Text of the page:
Amendment 2’s reach may not be limited to specific laws passed for the benefit of gays and lesbians. It is a fair, if not necessary, inference from the broad language of the amendment that it deprives gays and lesbians even of the protection of general laws and policies that prohibit arbitrary discrimination in governmental and private settings. At some point in the systematic administration of these laws, an official must determine whether homosexuality is an arbitrary and thus forbidden basis for decision. * * * * In any event, even if, as we doubt, homosexuals could find some safe harbor in laws of general application, we cannot accept the view that Amendment 2’s prohibition on specific legal protections does no more than deprive homosexuals of special rights. To the contrary, the amendment imposes a special disability upon those persons alone. Homosexuals are forbidden the safeguards that others enjoy or may seek without constraint. They can obtain specific protection against discrimination only by enlisting the citizenry of Colorado to amend the state constitution or perhaps, on the State’s view, by trying to pass helpful laws of general applicability. This is so no matter how local or discrete the harm, no matter how public and widespread the injury. We find nothing special in the protections Amendment 2 withholds. These are protections taken for granted by most people either because they already have them or do not need them; these are protections against exclusion from an almost limitless number of transactions and endeavors that constitute ordinary civic life in a free society.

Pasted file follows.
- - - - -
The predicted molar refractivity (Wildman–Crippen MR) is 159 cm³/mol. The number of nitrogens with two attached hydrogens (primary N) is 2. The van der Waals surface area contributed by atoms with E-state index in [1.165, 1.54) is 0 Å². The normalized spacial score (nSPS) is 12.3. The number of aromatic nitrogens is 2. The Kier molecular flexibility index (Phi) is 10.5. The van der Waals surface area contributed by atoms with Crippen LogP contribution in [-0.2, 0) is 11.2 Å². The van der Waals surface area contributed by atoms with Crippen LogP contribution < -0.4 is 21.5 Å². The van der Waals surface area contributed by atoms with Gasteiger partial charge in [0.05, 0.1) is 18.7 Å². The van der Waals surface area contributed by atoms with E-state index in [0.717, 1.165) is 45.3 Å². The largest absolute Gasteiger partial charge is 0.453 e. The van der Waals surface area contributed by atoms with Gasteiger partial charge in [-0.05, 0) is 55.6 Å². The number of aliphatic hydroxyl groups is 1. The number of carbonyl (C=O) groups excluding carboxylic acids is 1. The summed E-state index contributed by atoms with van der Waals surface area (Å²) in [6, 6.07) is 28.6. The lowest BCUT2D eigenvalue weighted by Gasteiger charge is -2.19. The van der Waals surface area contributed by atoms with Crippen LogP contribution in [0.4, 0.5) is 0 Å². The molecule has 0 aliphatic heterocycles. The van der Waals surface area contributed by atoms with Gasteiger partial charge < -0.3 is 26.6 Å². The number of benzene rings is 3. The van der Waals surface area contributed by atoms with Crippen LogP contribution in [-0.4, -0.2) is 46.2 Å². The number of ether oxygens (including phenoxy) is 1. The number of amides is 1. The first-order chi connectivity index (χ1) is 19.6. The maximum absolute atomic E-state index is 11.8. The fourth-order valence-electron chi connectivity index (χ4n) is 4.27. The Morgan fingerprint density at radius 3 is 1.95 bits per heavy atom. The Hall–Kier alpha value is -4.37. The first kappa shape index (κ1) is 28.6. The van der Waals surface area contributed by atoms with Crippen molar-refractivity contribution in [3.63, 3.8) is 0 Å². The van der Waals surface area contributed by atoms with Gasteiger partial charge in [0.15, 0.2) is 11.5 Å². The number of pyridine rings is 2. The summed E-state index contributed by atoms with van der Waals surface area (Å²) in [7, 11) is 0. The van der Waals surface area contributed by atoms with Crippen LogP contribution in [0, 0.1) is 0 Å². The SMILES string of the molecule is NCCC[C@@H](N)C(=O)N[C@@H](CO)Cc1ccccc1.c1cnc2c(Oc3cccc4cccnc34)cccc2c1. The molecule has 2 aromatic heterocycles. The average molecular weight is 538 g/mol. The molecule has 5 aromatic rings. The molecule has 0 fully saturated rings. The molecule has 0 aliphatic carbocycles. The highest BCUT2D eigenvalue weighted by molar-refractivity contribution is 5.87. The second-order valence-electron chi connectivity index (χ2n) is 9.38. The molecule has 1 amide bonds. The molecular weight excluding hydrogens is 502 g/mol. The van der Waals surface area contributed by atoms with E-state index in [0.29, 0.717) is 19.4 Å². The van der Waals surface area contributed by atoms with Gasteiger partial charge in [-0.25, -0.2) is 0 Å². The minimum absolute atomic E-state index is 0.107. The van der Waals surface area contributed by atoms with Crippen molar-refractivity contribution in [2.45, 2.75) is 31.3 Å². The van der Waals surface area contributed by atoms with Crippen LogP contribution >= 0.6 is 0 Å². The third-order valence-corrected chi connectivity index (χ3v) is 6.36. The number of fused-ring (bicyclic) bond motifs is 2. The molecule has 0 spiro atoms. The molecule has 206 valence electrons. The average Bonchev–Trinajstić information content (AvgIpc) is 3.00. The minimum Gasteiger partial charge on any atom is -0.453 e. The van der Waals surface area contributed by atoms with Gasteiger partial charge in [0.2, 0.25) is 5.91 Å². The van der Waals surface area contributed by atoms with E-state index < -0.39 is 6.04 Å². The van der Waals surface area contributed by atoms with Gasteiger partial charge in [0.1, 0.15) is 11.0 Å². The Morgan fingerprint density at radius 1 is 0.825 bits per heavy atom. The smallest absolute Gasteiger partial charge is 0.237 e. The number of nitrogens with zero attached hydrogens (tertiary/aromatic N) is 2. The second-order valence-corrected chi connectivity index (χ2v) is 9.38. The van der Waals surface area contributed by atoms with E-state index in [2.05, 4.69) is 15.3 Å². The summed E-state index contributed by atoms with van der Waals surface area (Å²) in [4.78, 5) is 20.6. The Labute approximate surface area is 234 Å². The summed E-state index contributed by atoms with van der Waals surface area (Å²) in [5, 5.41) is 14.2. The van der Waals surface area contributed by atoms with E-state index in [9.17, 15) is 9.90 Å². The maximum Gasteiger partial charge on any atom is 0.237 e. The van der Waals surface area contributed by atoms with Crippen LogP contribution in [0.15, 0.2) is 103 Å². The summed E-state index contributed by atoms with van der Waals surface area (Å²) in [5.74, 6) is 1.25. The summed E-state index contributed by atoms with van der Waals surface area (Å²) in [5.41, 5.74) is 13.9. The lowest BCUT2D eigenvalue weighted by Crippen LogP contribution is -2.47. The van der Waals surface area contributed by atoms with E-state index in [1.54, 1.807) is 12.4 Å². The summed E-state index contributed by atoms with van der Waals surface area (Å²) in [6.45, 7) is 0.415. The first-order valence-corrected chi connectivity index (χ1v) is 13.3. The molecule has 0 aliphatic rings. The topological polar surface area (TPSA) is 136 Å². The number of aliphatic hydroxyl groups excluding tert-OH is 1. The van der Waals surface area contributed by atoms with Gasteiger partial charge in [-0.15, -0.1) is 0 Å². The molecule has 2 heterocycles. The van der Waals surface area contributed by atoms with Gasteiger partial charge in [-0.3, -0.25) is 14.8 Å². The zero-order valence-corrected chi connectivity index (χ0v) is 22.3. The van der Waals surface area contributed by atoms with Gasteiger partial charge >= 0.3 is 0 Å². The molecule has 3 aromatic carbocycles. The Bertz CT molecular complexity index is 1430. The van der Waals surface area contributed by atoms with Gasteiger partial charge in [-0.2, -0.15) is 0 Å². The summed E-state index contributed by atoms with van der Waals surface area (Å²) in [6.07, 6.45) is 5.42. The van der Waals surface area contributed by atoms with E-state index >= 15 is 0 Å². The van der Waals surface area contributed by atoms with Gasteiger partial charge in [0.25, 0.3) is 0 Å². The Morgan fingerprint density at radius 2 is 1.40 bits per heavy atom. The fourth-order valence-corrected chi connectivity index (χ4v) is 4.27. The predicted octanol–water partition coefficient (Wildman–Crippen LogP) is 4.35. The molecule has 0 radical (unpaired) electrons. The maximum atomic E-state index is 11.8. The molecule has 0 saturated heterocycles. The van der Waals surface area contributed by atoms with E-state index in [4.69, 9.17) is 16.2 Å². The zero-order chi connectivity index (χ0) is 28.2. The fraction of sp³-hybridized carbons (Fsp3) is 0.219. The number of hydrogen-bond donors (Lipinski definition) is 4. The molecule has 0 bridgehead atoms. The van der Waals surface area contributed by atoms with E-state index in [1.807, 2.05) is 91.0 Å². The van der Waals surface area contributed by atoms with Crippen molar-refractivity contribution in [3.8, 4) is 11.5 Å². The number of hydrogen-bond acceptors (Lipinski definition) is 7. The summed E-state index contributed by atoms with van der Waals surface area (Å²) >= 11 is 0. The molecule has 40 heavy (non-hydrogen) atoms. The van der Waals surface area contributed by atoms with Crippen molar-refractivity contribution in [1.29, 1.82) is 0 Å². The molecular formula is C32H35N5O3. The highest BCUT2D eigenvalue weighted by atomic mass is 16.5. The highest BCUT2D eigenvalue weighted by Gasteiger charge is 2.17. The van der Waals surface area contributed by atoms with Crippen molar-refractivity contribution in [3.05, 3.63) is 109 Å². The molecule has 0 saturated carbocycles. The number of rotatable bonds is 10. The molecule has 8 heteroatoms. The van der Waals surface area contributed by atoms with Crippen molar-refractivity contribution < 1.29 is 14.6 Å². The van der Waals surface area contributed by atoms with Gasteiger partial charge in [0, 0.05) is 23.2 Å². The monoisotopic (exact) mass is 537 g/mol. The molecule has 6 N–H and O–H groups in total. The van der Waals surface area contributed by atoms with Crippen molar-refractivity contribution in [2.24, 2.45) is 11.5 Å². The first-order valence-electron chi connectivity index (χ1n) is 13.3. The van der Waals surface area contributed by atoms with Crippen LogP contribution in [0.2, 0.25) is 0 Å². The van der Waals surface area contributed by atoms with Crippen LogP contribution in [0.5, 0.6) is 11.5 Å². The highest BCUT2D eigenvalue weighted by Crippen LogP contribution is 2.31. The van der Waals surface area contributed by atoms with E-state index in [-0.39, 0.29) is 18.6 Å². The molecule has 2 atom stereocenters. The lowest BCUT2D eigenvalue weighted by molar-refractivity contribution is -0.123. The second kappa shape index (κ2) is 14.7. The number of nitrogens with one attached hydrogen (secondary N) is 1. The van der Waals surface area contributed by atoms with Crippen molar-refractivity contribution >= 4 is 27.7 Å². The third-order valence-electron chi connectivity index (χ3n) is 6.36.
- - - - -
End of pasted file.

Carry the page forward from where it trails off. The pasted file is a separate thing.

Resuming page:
The Fourteenth Amendment’s promise that no person shall be denied the equal protection of the laws must co exist with the practical necessity that most legislation classifies for one purpose or another, with resulting disadvantage to various groups or persons. Personnel Administrator of Mass. v. Feeney (1979). We have attempted to reconcile the principle with the reality by stating that, if a law neither burdens a fundamental right nor targets a suspect class, we will uphold the legislative classification so long as it bears a rational relation to some legitimate end.

Amendment 2 fails, indeed defies, even this conventional inquiry. First, the amendment has the peculiar property of imposing a broad and undifferentiated disability on a single named group, an exceptional and, as we shall explain, invalid form of legislation. Second, its sheer breadth is so discontinuous with the reasons offered for it that the amendment seems inexplicable by anything but animus toward the class that it affects; it lacks a rational relationship to legitimate state interests.

Taking the first point, even in the ordinary equal protection case calling for the most deferential of standards, we insist on knowing the relation between the classification adopted and the object to be attained. The search for the link between classification and objective gives substance to the Equal Protection Clause; it provides guidance and discipline for the legislature, which is entitled to know what sorts of laws it can pass; and it marks the limits of our own authority. In the ordinary case, a law will be sustained if it can be said to advance a legitimate government interest, even if the law seems unwise or works to the disadvantage of a particular group, or if the rationale for it seems tenuous. See New Orleans v. Dukes (1976) (tourism benefits justified classification favoring pushcart vendors of certain longevity); Williamson v. Lee Optical (1955) (assumed health concerns justified law favoring optometrists over opticians); Railway Express Agency, Inc. v. New York (1949) (potential traffic hazards justified exemption of vehicles advertising the owner’s products from general advertising ban). The laws challenged in the cases just cited were narrow enough in scope and grounded in a sufficient factual context for us to ascertain that there existed some relation between the classification and the purpose it served. By requiring that the classification bear a rational relationship to an independent and legitimate legislative end, we ensure that classifications are not drawn for the purpose of disadvantaging the group burdened by the law.